Charles I Mourning Ring Inside

The distribution of rings had been written into wills of the late 16th and early 17th Centuries. Most famously, William Shakespeare in 1616 declared that in his will that his daughter and wife should have rings stating “Love My Memory” . This custom, though used, was not as popular as the latter half of the 17th Century would prove, though is provides a good basis for what was to come. Posy rings, typically bands with inscriptions, were popular for sentimental purposes during the 17th Century.

Country: England
Year: c. 1649
Dedication: Charles I “prepared be to follow me”
Courtesy: Barbara Robbins

Further Reading
How Society Entered Mourning: c.1680-1700 Memento Mori Mourning Ring
> Spotlight On: Ribbon Slides
> Charles I Enamel Locket
> Charles II Silver Locket
> Queen Mary II Memento Mori Slide
> Revisiting A Charles II Pendant

I’ve written quite a bit about memento mori, it seems to be one of those subjects that is as fascinating as it is polarising. Why is that so? Well, there are so many different connotations involved with the symbolism and that seems to be the crossroads (pardon the veiled pun) of what defines these magical pieces.

If you look to my post from Saturday about the 18th Century Skull on Pendant, then you will see the other end of the scale, which is clearly not a representation of death, but rather the statement of living. However, today we look at the other end of the spectrum with this very rare and very high quality ring from the collection of Marielle Soni is most certainly constructed with the intent of death and mourning. To discern this, firstly let’s look at the time and place of when it was created and why this was so popular.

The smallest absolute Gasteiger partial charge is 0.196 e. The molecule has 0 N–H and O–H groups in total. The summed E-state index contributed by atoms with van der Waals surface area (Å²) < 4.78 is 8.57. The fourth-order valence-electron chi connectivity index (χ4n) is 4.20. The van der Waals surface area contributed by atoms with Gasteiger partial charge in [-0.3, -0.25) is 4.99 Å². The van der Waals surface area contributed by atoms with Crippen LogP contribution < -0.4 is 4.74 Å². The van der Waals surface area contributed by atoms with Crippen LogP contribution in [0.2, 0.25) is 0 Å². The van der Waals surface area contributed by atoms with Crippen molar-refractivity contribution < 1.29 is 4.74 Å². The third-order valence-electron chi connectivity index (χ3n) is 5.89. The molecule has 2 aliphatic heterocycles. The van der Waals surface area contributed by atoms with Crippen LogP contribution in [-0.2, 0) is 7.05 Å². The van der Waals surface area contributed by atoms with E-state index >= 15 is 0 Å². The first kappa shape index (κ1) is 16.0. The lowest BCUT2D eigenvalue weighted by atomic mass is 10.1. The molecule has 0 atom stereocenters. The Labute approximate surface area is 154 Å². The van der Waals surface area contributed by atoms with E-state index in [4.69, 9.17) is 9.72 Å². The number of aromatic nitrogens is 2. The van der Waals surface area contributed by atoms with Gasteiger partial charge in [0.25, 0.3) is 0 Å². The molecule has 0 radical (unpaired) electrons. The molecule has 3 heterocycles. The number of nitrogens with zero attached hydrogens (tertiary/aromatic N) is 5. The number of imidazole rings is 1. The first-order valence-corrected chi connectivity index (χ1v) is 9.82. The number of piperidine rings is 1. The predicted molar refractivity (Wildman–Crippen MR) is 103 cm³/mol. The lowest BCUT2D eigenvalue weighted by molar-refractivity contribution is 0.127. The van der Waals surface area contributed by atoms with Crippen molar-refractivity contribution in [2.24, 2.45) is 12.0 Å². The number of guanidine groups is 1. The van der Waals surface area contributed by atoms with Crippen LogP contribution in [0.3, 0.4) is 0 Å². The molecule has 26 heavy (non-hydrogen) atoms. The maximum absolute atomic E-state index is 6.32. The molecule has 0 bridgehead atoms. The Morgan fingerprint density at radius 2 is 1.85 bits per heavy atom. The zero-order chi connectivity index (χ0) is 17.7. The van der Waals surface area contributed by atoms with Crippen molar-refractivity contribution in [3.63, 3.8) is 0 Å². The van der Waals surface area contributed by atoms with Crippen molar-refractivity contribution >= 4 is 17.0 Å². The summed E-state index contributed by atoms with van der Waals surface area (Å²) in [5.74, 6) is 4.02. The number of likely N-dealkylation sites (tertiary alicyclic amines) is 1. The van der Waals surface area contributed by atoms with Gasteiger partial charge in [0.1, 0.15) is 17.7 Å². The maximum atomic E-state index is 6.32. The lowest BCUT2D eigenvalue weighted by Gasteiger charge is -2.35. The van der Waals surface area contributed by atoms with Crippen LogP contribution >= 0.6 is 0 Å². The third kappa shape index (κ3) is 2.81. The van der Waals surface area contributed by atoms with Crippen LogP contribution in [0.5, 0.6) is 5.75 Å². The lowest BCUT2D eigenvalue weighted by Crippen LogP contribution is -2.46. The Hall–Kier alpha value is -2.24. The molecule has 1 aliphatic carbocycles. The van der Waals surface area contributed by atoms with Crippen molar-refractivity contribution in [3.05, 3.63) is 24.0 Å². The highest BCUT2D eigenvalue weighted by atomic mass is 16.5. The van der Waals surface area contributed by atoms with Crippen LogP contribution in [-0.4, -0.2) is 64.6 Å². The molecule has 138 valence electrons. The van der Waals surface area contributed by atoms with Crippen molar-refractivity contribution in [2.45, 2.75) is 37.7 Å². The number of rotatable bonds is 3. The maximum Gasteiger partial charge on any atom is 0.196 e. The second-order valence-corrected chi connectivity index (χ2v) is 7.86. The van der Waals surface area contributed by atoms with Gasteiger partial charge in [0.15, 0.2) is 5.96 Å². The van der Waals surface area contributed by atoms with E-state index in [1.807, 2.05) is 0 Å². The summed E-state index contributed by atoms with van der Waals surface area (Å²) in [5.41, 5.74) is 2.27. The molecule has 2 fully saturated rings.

c.1680-1700 Memento Mori Mourning Ring

This piece was constructed c.1680-1700 and we have many ways to check the validity of this. Firstly, we have the shank itself and note the embellishments. Often, pieces like this have lost their enamel inlay and are quite worn down, but this one is a perfect representation of how it was from when it was constructed. Note the Baroque influence in the design and how this would influence pieces of contemporary and later times. Particularly, the society in which this ring was created was dealing with the new found stability in the government due to the Restoration and from this, industry was finding new ways to create a niche in producing items for a society that was becoming upwardly mobile in ways that had not been seen since the Roman era. Appropriating popular art styles, such as that of the all-pervasive Baroque, and using its influence in products was (and still is) only a logical step in simply selling an item.